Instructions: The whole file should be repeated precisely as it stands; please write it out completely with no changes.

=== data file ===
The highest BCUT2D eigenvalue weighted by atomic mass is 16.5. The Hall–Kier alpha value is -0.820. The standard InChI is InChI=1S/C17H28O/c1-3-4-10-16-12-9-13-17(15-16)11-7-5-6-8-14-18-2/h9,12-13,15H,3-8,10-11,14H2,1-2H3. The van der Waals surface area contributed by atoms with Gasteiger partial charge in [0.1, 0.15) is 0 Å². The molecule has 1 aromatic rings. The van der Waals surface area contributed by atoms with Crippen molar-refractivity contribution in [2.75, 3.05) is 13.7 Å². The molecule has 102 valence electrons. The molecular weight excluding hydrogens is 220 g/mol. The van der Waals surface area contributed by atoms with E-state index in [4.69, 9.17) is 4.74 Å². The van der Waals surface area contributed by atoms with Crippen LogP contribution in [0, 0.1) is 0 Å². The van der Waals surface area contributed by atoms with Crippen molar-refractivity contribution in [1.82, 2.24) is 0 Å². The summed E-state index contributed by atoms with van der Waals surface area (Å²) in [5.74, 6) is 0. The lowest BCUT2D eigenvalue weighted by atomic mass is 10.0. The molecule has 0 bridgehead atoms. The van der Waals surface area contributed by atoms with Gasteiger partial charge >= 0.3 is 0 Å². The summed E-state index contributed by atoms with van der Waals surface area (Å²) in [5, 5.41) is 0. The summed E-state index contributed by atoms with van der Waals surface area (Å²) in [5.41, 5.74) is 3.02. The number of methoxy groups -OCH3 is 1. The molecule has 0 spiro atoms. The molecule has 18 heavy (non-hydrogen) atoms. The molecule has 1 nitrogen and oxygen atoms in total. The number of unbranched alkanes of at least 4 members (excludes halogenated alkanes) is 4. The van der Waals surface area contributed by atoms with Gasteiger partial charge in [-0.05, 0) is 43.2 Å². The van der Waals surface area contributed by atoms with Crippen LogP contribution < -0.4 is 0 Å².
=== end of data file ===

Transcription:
The highest BCUT2D eigenvalue weighted by atomic mass is 16.5. The Hall–Kier alpha value is -0.820. The standard InChI is InChI=1S/C17H28O/c1-3-4-10-16-12-9-13-17(15-16)11-7-5-6-8-14-18-2/h9,12-13,15H,3-8,10-11,14H2,1-2H3. The van der Waals surface area contributed by atoms with Gasteiger partial charge in [0.1, 0.15) is 0 Å². The molecule has 1 aromatic rings. The van der Waals surface area contributed by atoms with Crippen molar-refractivity contribution in [2.75, 3.05) is 13.7 Å². The molecule has 102 valence electrons. The molecular weight excluding hydrogens is 220 g/mol. The van der Waals surface area contributed by atoms with E-state index in [4.69, 9.17) is 4.74 Å². The van der Waals surface area contributed by atoms with Crippen LogP contribution in [0, 0.1) is 0 Å². The van der Waals surface area contributed by atoms with Crippen molar-refractivity contribution in [1.82, 2.24) is 0 Å². The summed E-state index contributed by atoms with van der Waals surface area (Å²) in [5.74, 6) is 0. The lowest BCUT2D eigenvalue weighted by atomic mass is 10.0. The molecule has 0 bridgehead atoms. The van der Waals surface area contributed by atoms with Gasteiger partial charge >= 0.3 is 0 Å². The summed E-state index contributed by atoms with van der Waals surface area (Å²) in [5, 5.41) is 0. The summed E-state index contributed by atoms with van der Waals surface area (Å²) in [5.41, 5.74) is 3.02. The number of methoxy groups -OCH3 is 1. The molecule has 0 spiro atoms. The molecule has 18 heavy (non-hydrogen) atoms. The molecule has 1 nitrogen and oxygen atoms in total. The number of unbranched alkanes of at least 4 members (excludes halogenated alkanes) is 4. The van der Waals surface area contributed by atoms with Gasteiger partial charge in [-0.05, 0) is 43.2 Å². The van der Waals surface area contributed by atoms with Crippen LogP contribution < -0.4 is 0 Å².